“During the whole custom car movement of the late ‘50s/early ‘60s: if you built a hot rod, it had stripes on it,” says modern pinstriper Andy Kawahara, in a short documentary on the art of pinstriping. He also points out that, unfortunately, “people slowly moved away from that. They started going to a more clean design–everything shaved, one color monochromatic paint schemes. Anyone who stayed true to the custom still used it, but it died out.”
Times, They Are a ’Changin’
As technological advancements grew, styles and trends changed, and America’s love for the automobile went cold, the popularity of pinstriping began to fade. Those rooted in the world of hot rodding and kustom kulture have continued to hold a torch for the art of pinstriping, but ask the average car owner and you’re likely to get a puzzled expression. “It’s a dying art,” says Doug Humble, a pinstripe artist of Iowa City, Iowa. In an interview about some challenging work he’s done on antique farm equipment, he laments that “you see a lot of vinyl these days … I think decals will ultimately replace hand-striping.” Kawahara agrees, saying that “the vinyl industry has killed business for sign painters, pinstripers. Every ad that you see now … it’s all vinyl.”
That’s not to say that the art of pinstriping has officially thrown in the towel, though. (After all, these guys themselves are making a living off it.) Modern pinstripers may be less in demand these days, but through the benefit of technology, they are more connected and organized than ever before. These artists can share techniques and inspiration, meet at car events, and keep the enthusiasm around the art going strong. And with social platforms like Facebook and Instagram, they can reach an audience much more diverse than that of their pinstriping forefathers.
The Future Belongs to the Young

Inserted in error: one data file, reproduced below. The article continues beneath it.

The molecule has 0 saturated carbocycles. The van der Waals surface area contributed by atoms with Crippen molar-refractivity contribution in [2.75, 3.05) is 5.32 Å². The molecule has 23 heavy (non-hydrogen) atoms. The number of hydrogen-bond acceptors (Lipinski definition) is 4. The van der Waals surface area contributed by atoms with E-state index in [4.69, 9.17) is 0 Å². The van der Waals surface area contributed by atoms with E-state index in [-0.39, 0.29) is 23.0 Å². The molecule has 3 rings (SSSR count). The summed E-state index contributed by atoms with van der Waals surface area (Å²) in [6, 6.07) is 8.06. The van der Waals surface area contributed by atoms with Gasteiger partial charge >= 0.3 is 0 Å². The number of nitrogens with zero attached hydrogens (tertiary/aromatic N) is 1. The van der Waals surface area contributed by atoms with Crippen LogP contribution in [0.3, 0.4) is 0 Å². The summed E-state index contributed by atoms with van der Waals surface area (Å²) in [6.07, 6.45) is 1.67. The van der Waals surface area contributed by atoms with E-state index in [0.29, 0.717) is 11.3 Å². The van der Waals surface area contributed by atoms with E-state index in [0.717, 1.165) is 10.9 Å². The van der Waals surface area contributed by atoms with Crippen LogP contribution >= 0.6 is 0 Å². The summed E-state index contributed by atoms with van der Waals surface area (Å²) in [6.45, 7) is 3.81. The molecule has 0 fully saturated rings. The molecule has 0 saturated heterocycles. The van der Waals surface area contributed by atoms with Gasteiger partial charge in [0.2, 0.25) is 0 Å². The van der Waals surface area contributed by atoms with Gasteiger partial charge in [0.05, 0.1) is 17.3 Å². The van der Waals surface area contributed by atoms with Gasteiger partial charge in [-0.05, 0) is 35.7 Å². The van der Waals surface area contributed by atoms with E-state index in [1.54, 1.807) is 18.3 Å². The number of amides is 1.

As the automobile moves from a symbol of freedom to one of utility, the art of pinstriping faces new challenges. But while much of today’s youth has shown a disinterest in vehicle ownership and car customization, the general desire for personalization has not gone away with the generation gap. Those raised in an era of social media and flashy marketing understand more than anyone the finesse of curating a personal brand. Furthermore, Millennials and Gen Z’ers have shown that they are just as willing to spend money on small biz artisans as they are on multi-million dollar brands—as long as it adds to their unique image.
There’s been some nervous chatter about the rise of self-driving technology and what this will do to the automotive industry. (It will be more than a ‘little moment’ on the timeline, that’s for sure.) But, we’re not entirely sold on it generating a downfall of car culture. And as for pinstriping? We have a sneaking suspicion that the art is merely on the cusp of a renaissance. Patiently waiting in the wings for some social media influencer to announce it as the ‘must-have’ decoration for some product we’ve yet considered worth personalizing.
Interested in seeing more pinstriping? So are we! Check back in a few weeks as we break down some truly impressive build examples of this dying art! In the meantime, dig up some old pinstriping Polaroids to share with us in the comments section below.